The guardian shall promptly inform the court of any change in the capacity of the person that warrants an
expansion or restriction of the guardian's authority.
The guardian shall promptly report to the appropriate authorities abuse, neglect, and/or exploitation, as
defined by state statute.
#2. Guardian's Relationship to the Court
The guardian shall seek ongoing education concerning:
• Person-centered planning
• Surrogate decision-making
• Responsibilities and duties of guardians
• Legal processes of guardianship
• State certification of guardians.
The guardian and conservator shall keep the court informed about the well-being of the person and the status of the estate through personal care and financial plans, inventory and appraisals, and annual reports and accountings.
The guardian shall seek assistance as needed to fulfill responsibilities to the person.
The guardian shall use available technology to:
• File the general plan, inventory and appraisal, and annual reports and accountings
• Access responsible education and information about guardianships
• Assist in the administration of the estate.
The conservator, as a fiduciary, shall:
• Disclose in writing the basis for fees (e.g., rate schedule) at the time of the guardian's first
appearance in the action
• Disclose a projection of annual fiduciary fees within 90 days of appointment
• Disclose fee changes
• Seek authorization for fee-generating actions not contained in the fiduciary's appointment
• Disclose a detailed explanation for any claim for fiduciary fees.
A guardian shall report to the court any likelihood that funds will be exhausted and advise the court whether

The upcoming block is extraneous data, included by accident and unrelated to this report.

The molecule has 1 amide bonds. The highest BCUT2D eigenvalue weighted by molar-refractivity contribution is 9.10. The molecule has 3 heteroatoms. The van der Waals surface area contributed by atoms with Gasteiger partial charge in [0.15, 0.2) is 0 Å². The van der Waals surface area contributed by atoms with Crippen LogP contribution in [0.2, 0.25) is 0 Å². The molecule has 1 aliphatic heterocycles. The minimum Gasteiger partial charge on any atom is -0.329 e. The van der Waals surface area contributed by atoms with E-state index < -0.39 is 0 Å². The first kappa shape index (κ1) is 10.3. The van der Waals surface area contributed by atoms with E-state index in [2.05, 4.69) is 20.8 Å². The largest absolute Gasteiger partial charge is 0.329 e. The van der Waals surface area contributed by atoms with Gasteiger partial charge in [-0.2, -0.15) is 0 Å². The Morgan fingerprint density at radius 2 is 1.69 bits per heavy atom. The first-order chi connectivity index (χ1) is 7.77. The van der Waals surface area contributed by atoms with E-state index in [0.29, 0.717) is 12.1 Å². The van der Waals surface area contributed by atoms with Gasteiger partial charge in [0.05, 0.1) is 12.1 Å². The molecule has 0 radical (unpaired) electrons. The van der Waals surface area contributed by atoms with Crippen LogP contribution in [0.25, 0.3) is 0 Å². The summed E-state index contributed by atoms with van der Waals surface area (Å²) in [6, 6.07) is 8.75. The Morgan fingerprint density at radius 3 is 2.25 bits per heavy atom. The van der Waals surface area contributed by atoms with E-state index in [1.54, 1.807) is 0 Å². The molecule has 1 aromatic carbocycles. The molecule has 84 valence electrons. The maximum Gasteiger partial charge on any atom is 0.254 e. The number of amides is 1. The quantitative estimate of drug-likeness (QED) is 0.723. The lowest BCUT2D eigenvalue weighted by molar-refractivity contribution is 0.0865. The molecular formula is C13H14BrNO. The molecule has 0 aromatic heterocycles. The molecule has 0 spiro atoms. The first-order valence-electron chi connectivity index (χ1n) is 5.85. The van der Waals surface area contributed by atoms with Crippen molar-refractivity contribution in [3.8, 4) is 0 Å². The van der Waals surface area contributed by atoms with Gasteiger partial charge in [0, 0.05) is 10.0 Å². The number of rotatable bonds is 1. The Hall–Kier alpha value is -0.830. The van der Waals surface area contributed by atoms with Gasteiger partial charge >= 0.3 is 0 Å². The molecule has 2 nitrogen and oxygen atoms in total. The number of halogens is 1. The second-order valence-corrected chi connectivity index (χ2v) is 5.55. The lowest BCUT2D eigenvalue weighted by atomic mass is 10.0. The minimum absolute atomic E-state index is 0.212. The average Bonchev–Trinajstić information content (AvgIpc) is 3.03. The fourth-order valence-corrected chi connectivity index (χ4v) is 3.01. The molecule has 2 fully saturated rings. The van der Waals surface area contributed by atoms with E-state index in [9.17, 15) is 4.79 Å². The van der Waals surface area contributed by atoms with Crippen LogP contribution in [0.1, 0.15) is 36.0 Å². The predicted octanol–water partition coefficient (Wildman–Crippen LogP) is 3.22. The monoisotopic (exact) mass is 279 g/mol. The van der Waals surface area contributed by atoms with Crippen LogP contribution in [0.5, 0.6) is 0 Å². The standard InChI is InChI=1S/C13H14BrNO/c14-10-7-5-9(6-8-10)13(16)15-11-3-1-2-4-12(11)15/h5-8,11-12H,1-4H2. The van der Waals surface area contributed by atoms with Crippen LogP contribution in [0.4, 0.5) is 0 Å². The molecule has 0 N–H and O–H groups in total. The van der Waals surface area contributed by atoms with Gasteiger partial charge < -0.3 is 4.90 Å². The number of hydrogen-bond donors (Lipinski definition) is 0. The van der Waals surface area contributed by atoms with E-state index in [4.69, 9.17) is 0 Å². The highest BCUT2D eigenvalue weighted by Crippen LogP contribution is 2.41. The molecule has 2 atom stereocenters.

the guardian intends to seek removal when there are no longer funds to pay fees. A guardian may not abandon the person when funds are exhausted in cases in which the spend-down occurred over several
reporting periods and the guardian failed to address the probability of exhaustion with the court and failed to
make appropriate succession plans.
A guardian may seek payment of fiduciary fees from the income of a person receiving Medicaid services only after the deduction of the personal needs allowance, spousal allowance and health care insurance premiums.
#4. Financial Decision-Making
Standard # 4.1
The conservator, as a fiduciary, shall manage the financial affairs in a way that maximizes the dignity,
autonomy, and self-determination of the person.
Standard # 4.2
The conservator shall consider current wishes, past practices, reliable evidence of likely choices, and best
interests of the person.
Standard # 4.3
A conservator shall, consistent with court order and state statutes, promote the self-determination of the person and exercise authority only as necessitated by the limitations of the person.
Standard # 4.4
The conservator shall encourage and assist the person to act on his or her own behalf and to participate in
Standard # 4.5
When possible, the conservator shall assist the person to develop or regain the capacity to manage the person's financial affairs. The conservator's goal shall be to manage but not necessarily eliminate risk.